Planet Bollywood Movie Review Rating: 6 out of 10
Reviewed By Rakesh Budhu
David Dhawan once again takes a stab at the criticism. But indeed it is true! No, Mr. Dhawan, you truly canft make another genre successfully besides comedy. With all due respect, youfve had enough trouble doing that alone. Trying to mix it up with family drama means a lot more than what is in Yeh Hai Jalwa. The bottom line is simply do not try to make serious cinema funny. The situation probably applies vice versa but a confused concoction of emotions makes Yeh Hai Jalwa a little funny and a lot less serious.
The family drama cum comedy story is about a young man, Raju (Salman Khan) who discovers that his father, Rajesh Mittal (Rishi Kapoor), is alive after months of speculation. His father, interestingly enough is one of the richest men in London. Now with a wife, Rati Agnihotri, and daughter, Rinkie Khanna, Rajesh has long forgotten about the affair he had with Rajufs mother. Raju then sets out to find his father and on the way meets and marries the love of his life, Sonia (Amisha Patel).
Eventually he makes his way to London and confronts his father about his past. Initially, as expected, Rajesh is reluctant, more so because of the adamant fear of humiliation. But Raju has won over the rest of the family and will eventually have to prove himself to them and his father.
Yeh Hai Jalwa has an eighties styled storyline. The melodramatic storylines regarding torn/lost families etc. seems like it is made for shoddy camerawork and in some sense black and a white reel. The serious aspect of the story would much likely not be seen nowadays unless it is some type of drama as per say Fiza, for lack of better reference. Certainly not expected from David Dhawan and this handicap is evident in Yeh Hai Jalwa.
Most of the serious portions of the film are poorly shot and obviously do not carry out the required emotion because the comedy portions were not far behind and are not far followed either. However, the humorous portions of Rumi Jafrifs dialogues are actually funny for the most part. Yet those too are diffused by the illogicality of Imtiaz Patelfs script and the endless jump between seriousness and comedy. We are not given the option to choose a genre, and the flaws can truly be picked up if we were to pick one. David Dhawan is successful in pacing the film, which doesnft drag as much, but his direction is still average. Hefs already directing a regular subject the task of raising it above the norm is not completed successfully.
Salman Khan in a role made for him is actually a little subtler in his role going away from his crazy antics and performing well. He does have a niche for comedy and that works when he doesnft resort to idiocracy. For the most, he hasnft and is able to infuse life into his regular role. Rati Agnihotri and Rishi Kapoor are better in their performances and certainly more convincing, lending much more dimensions to their truly half-baked roles. The hit duo still shares a great deal of chemistry.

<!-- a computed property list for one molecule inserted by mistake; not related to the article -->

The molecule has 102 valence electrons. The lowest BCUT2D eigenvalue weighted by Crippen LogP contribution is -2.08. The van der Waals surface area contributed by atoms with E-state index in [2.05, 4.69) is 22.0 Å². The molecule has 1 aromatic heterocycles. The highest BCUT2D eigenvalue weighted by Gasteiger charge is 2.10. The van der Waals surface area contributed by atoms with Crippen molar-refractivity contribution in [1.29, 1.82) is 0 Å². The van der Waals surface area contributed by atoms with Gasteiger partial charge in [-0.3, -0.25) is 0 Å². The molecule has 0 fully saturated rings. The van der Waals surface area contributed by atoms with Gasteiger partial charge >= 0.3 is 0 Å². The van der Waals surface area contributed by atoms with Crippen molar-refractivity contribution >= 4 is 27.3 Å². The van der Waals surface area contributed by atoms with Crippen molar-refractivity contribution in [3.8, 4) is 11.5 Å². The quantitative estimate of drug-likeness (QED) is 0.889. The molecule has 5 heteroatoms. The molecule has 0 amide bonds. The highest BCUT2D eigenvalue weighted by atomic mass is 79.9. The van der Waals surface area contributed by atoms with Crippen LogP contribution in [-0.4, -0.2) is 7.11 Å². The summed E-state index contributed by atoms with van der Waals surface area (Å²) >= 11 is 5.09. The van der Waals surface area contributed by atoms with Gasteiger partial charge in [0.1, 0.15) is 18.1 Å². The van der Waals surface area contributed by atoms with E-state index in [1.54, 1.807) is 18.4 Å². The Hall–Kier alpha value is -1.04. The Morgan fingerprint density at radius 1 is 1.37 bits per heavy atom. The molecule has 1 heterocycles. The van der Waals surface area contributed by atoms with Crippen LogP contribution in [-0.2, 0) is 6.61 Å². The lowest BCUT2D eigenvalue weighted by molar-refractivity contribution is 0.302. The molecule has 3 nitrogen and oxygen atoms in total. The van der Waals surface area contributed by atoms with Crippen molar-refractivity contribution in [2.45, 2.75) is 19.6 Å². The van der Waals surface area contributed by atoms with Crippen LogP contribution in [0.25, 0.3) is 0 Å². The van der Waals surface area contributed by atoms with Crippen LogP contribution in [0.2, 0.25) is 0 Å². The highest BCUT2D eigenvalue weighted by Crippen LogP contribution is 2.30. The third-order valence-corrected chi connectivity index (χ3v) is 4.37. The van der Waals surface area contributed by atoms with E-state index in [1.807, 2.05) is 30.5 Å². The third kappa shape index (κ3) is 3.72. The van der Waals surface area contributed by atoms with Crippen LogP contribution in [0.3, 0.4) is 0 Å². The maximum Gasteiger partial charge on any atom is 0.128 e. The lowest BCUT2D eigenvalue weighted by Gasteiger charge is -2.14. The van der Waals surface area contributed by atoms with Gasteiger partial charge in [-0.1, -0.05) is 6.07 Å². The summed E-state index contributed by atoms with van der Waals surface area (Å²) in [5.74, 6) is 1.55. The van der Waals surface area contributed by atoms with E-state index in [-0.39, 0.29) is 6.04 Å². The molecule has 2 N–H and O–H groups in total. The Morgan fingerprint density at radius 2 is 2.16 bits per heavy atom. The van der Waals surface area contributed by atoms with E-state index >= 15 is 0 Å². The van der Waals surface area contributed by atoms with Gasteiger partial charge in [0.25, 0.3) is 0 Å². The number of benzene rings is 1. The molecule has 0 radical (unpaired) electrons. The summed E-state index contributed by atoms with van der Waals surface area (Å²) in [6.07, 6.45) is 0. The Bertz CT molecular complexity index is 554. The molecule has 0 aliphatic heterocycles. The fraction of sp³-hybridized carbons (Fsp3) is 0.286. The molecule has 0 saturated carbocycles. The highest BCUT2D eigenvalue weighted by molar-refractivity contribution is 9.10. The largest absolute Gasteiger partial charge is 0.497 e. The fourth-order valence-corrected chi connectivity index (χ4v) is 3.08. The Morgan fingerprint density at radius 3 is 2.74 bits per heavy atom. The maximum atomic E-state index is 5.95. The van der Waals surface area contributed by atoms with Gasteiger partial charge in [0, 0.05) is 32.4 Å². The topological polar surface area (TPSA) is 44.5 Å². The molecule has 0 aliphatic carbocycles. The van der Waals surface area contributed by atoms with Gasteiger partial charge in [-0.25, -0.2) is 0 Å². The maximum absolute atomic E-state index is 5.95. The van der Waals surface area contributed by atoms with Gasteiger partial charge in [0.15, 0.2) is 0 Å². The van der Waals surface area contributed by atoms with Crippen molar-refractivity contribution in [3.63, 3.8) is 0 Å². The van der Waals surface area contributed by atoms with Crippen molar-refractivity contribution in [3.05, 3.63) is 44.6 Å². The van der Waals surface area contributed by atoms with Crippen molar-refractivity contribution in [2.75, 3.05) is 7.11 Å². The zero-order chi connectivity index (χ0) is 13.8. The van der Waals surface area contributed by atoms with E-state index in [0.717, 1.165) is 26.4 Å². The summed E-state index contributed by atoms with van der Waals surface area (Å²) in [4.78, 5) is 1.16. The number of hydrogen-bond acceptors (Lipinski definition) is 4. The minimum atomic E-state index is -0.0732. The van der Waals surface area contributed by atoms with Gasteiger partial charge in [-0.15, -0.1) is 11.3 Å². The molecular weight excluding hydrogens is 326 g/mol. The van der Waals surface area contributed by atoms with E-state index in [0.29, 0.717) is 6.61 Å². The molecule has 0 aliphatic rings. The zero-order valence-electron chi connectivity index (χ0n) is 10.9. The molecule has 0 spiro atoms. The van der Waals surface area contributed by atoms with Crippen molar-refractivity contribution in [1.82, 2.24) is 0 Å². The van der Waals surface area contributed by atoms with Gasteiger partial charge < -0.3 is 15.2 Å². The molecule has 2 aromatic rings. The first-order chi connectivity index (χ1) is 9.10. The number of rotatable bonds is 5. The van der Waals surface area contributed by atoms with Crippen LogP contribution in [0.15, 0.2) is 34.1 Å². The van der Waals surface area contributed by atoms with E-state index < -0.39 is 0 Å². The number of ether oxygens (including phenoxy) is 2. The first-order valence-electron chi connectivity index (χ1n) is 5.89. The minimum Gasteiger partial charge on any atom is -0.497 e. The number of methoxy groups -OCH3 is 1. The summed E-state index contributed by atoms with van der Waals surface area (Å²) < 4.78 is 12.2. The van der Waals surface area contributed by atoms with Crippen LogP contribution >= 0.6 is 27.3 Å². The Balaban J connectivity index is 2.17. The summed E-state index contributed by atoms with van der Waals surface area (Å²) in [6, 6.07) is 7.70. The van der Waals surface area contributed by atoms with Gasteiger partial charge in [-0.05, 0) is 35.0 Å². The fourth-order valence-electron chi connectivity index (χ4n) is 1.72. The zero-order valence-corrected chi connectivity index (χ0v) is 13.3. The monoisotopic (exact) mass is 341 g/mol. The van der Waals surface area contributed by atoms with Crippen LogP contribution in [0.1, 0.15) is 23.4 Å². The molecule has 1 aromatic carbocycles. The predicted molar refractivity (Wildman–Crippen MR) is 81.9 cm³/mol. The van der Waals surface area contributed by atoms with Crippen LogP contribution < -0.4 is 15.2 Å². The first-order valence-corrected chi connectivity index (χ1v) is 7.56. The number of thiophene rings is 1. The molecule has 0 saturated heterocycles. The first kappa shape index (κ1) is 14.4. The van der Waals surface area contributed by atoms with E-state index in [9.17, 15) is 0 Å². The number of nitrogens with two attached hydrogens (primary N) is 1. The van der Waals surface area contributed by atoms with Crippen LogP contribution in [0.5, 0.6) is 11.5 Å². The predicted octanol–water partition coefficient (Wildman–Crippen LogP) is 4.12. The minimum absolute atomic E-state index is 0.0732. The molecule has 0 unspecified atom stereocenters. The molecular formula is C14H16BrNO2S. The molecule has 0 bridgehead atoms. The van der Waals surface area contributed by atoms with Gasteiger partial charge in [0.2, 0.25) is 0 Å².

The film also abounds in a large supporting cast of names like Kader Khan, Anupham Kher, and even Rinkie Khanna, a status she has sadly accustomed to. All of them are just apt in their roles not truly distinguishing themselves amongst the leads in the film barring Anupham Kher in a chuckle a minute role. And yes, there is Amisha who sings, dances, and looks pretty. That is about it. Sanjay Duttfs inconsequential appearance (and gLondon Mein Indiah song) is easily forgettable.
Just for tit tat, Amisha and Salman are simply a bad couple. Not only is there no chemistry, but also there is an age difference and it is visible! That is the same reason couples like Kareena and Shah Rukh and Aishwarya and Abhishek are doomed. It would be great if we do not see more of these odd couples any more.
Himesh Reshammiyafs tunes are pleasant and make for a decent listen, but on screen the presence of unneeded song only hamper the proceedings. gDheere Dheere Anah and gChudi Khankaye Reh are all the more upbeat numbers that do manage to remain in our memories after the film is over. The cinematography is regular and most of Ganesh Acharyafs choreography is as well. Still, some of Amishafs dance moves are in poor taste.
There were previous attempts, like Dulhan Hum Le Jayenge, which was a somewhat superior product to Yeh Hai Jalwa and Chal Mere Bhai that pretty much failed to create a good comedic romance. Other than that, Dhawanfs films have truly had nothing to rave about in recent times. Undoubtedly entertaining for the most part, Yeh Hai Jalwa is not necessarily horrendous or poor film making, but it is just another film and falters for its meandering with plot and genre showing that despite being passable, the film simply does not cut it above the rest.